Court upholds PBGC’s benefit determinations for pilots in U.S. Airways’ pension plan

The Pension Benefit Guaranty Corporation (PBGC) properly calculated benefits owed to U.S. Airways pilots who participated in a pension plan terminated pursuant to ERISA’s distress termination procedures, the U.S. Court of Appeals in the District of Columbia (CA-DC) has ruled.


As part of U.S. Airways’ 2002 bankruptcy proceeding, it requested that its pilots’ pension plan be terminated pursuant to ERISA’s distress termination procedures. The PBGC became plan trustee and began making estimated benefit payments to retired pilots pending its initial determinations on asset allocation under the distress termination rules. Under these rules, the administrator distributes assets in accordance with the six-tier priority scheme set forth in ERISA §4044.

The pilots first brought suit in November 2003 challenging the PBGC’s calculation of estimated benefits. In 2011, the district court granted summary judgment to the PBGC on all but one claim.

On appeal, all claims concerned the PBGC’s application of priority category three (ERISA §4044(a)(3)). The benefits in priority category three include annuity benefits that were in pay status before the beginning of the three-year period ending on the date of plan termination, and those annuity benefits that could have been in pay status for participants who were eligible to receive them before the beginning of the three-year period. Allocation is made based on the provisions of the plan (as in effect during the five-year period ending on the termination date) under which such benefit would be the least.

In addition, PBGC Reg. §4044.13(b)(5) provides that automatic benefit increases provided for in plan provisions adopted and effective before the first day of the five-year period will be included in category three if the increases were scheduled to occur during the fourth and fifth years preceding termination.

COLA adjustments

The plan capped maximum yearly retirement income by incorporating the annual benefit limits in Code Sec. 415(b). The PBGC included scheduled COLA increases during the fourth and fifth year prior to plan termination but not those during the following three years. The pilots argued that under ERISA §4044(a)(3), the plan “provision” regarding incorporation of the 415 limits into the plan had been “in effect” prior to the beginning of the five-year period such that all COLA increases occurring during the five-year period should be included in category three. The appellate court favored the PBGC’s interpretation, noting that it “tracked the statute” and was the better interpretation of it. It also rejected the pilot’s assertion that PBGC Reg. §4044.13(b)(5) did not apply because the COLAs were not benefit increase provisions but rather “increases in a benefit limitation.”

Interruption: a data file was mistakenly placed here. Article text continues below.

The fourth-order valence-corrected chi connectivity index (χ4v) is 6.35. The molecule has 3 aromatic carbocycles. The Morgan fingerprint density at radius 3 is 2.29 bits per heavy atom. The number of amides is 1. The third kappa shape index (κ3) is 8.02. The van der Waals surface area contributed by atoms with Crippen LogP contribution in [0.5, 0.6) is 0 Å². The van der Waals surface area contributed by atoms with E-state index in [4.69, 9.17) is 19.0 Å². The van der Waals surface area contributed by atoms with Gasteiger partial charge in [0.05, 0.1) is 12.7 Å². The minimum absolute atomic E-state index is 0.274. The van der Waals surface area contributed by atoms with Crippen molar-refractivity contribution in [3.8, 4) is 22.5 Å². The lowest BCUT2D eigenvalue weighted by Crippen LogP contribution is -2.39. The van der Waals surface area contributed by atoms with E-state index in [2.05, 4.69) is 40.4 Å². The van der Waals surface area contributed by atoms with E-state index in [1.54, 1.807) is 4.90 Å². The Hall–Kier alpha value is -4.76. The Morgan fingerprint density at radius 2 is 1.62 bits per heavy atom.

Actuarial equivalence

The appellate court also rejected the contention of pilots who could have retired three years before plan termination, but did not, that their benefits should be increased under principles of “actuarial equivalence” to compensate for the value they lost by not having their benefits commence earlier. The pilots’ reliance on the definition of “actuarial equivalence” set forth at ERISA §204 was misplaced as that reference relates to general benefit accrual requirements rather than which benefits are payable after a distress termination.

Other issues

The court rejected the pilots’ argument that a benefit increase under the early retirement incentive program should be placed in priority category three. Further, it ruled that a “minimum benefit provision” in the plan did not require that all benefits included in a prior plan should be included in the minimum benefit calculation with respect to pilots who were on a seniority list under the prior plan.

Finally, the court ruled the pilots produced no evidence to show the PBGC failed to administer correctly plan provisions concerning eligibility for and calculation of disability retirement benefits. Disability determinations are governed by a disability plan that is ongoing and administered by the airline.

Source: Davis v. PBGC (CA-DC).

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